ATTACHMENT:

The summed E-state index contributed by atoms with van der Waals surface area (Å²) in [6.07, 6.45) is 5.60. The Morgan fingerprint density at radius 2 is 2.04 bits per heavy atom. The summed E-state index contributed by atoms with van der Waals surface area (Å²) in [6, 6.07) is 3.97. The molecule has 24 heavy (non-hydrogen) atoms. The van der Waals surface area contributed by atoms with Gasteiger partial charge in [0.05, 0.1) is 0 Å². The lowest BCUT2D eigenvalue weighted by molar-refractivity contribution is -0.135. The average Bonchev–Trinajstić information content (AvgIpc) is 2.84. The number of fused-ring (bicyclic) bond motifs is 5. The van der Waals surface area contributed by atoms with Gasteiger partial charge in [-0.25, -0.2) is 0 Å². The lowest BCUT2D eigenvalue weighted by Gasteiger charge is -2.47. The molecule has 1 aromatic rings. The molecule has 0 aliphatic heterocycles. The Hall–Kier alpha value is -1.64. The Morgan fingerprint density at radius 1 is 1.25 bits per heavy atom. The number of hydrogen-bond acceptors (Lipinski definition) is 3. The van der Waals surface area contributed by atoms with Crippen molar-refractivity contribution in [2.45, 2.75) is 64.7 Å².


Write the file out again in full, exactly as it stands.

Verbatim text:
The summed E-state index contributed by atoms with van der Waals surface area (Å²) in [6.07, 6.45) is 5.60. The Morgan fingerprint density at radius 2 is 2.04 bits per heavy atom. The summed E-state index contributed by atoms with van der Waals surface area (Å²) in [6, 6.07) is 3.97. The molecule has 24 heavy (non-hydrogen) atoms. The van der Waals surface area contributed by atoms with Gasteiger partial charge in [0.05, 0.1) is 0 Å². The lowest BCUT2D eigenvalue weighted by molar-refractivity contribution is -0.135. The average Bonchev–Trinajstić information content (AvgIpc) is 2.84. The number of fused-ring (bicyclic) bond motifs is 5. The van der Waals surface area contributed by atoms with Gasteiger partial charge in [-0.25, -0.2) is 0 Å². The lowest BCUT2D eigenvalue weighted by Gasteiger charge is -2.47. The molecule has 1 aromatic rings. The molecule has 0 aliphatic heterocycles. The Hall–Kier alpha value is -1.64. The Morgan fingerprint density at radius 1 is 1.25 bits per heavy atom. The number of hydrogen-bond acceptors (Lipinski definition) is 3. The van der Waals surface area contributed by atoms with Crippen molar-refractivity contribution in [2.45, 2.75) is 64.7 Å².